What is the Directors’ Report in a Creditors’ Voluntary Liquidation?
When a company is voluntarily wound up (aka a creditors’ voluntary liquidation), it is the liquidator’s responsibility to closely examine the running of the company and prepare a detailed written report on the matter. One aspect of this is the question of director’s conduct, and in particular, whether it is felt that the company situation was the result of any mismanagement.
3 Types of Director’s Conduct Report Prepared by the Liquidator
A liquidator will submit one of three reports to the Insolvency Service. These are:
(a) D2 final report meaning the liquidator considers his investigations are concluded, and there is nothing to report
(b) D2 interim report, which is pertinent when the IP requires more time to continue his investigations.
(c) The d1 report which is a report highlighting areas the IP feels may be considered mismanagement regarding how the directors ran the company.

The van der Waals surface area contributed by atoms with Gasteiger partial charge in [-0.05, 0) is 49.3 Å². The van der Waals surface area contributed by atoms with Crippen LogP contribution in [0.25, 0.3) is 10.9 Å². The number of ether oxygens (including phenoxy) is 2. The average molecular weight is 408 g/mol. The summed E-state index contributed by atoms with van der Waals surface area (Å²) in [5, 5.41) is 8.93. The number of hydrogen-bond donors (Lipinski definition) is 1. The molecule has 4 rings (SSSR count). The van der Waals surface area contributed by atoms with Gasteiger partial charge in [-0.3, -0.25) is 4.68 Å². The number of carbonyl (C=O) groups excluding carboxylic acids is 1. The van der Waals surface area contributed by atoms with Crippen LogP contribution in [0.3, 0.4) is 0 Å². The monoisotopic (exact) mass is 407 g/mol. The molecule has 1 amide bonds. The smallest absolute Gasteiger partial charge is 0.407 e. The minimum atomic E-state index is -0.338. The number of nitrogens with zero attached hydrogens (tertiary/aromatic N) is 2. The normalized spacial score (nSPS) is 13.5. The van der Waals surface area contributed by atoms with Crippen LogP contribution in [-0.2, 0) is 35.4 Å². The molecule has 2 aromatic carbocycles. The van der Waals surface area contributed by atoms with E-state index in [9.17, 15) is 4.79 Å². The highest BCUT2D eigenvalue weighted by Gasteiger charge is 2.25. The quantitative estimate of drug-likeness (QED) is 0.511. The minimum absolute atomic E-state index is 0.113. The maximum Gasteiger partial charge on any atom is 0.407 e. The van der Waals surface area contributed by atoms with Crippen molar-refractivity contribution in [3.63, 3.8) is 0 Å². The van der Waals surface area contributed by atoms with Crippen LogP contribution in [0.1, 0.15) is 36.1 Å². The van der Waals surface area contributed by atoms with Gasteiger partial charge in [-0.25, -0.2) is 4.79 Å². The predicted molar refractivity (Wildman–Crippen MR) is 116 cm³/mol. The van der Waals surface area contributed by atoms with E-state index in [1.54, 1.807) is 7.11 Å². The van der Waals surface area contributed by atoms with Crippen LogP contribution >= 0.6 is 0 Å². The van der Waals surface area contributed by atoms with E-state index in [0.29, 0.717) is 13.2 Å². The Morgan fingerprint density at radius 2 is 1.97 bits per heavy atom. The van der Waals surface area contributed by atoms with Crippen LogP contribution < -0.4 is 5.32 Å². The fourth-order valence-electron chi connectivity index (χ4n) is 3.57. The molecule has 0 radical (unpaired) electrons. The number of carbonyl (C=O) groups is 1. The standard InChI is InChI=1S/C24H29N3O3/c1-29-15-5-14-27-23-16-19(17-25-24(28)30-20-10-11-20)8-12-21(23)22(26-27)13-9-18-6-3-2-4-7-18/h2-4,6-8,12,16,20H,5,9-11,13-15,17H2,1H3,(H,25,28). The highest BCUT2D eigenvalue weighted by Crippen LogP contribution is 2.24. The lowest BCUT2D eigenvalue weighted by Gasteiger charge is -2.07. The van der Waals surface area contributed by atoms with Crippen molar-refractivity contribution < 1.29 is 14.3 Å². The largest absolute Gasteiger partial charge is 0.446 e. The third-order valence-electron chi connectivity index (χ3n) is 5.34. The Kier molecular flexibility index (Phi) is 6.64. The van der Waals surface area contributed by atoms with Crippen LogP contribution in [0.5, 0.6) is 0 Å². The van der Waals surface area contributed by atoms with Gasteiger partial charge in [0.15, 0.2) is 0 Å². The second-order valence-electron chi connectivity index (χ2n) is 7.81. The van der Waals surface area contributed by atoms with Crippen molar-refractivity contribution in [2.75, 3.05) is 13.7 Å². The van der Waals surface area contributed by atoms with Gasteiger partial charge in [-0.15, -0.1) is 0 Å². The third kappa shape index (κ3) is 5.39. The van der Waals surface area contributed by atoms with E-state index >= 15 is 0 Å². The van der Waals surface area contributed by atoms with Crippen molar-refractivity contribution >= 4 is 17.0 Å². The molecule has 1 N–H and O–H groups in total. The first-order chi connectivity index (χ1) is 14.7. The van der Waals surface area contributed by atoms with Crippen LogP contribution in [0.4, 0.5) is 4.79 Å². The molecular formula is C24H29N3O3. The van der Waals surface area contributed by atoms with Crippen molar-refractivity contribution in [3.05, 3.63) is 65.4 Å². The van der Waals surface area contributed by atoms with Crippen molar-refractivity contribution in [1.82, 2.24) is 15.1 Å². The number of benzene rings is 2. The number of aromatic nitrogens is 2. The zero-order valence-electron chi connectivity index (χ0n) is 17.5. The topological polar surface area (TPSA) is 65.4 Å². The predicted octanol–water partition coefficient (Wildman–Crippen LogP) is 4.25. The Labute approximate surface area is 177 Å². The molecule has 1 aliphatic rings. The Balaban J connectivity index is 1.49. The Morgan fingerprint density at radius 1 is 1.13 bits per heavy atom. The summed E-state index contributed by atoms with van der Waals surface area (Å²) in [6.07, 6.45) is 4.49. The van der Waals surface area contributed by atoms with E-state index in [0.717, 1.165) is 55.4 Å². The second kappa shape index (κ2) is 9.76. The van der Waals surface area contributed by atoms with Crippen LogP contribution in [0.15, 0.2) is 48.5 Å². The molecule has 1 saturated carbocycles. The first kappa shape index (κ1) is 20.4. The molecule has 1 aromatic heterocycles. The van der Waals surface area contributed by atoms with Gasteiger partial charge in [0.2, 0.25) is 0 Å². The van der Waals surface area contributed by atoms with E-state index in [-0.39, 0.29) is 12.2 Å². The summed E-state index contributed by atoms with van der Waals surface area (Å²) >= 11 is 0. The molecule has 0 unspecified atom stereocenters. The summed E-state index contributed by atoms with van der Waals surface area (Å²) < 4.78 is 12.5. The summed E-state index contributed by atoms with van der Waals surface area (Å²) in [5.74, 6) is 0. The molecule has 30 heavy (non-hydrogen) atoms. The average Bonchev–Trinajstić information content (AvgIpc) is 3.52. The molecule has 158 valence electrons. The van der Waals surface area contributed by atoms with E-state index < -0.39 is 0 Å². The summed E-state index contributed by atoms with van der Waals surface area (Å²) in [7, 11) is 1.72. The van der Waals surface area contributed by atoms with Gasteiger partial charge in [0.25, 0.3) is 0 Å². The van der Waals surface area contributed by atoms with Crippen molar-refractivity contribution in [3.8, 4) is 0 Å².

The director’s report will then be sent to the insolvency service for review, a process which considers the director’s business history, including any previous company failures he may have had. The Insolvency Service’s main concern is whether one or more of the company directors should be held at fault, and thereby disqualified for a specified period from becoming a director of a company again.
In the case of the D1 report, it should be stated that the liquidator will be careful to separate directors from each other. If one director has been clearly at fault, then they will be marked out for disqualification rather than all the company directors by default.
How Long Does the Insolvency Service Have to Respond?
The insolvency service has a two-year time-frame to proceed if they feel there is a reasonable case for director disqualification. If they feel there is a good reason to do so never also obtain a court order to extend this time beyond that period. A good deal of that timeframe will be spent collecting evidence, and contacting the relevant company directors to ensure their information is verifiable.
Once they have made the decision, they may apply to the High Court for a disqualification order.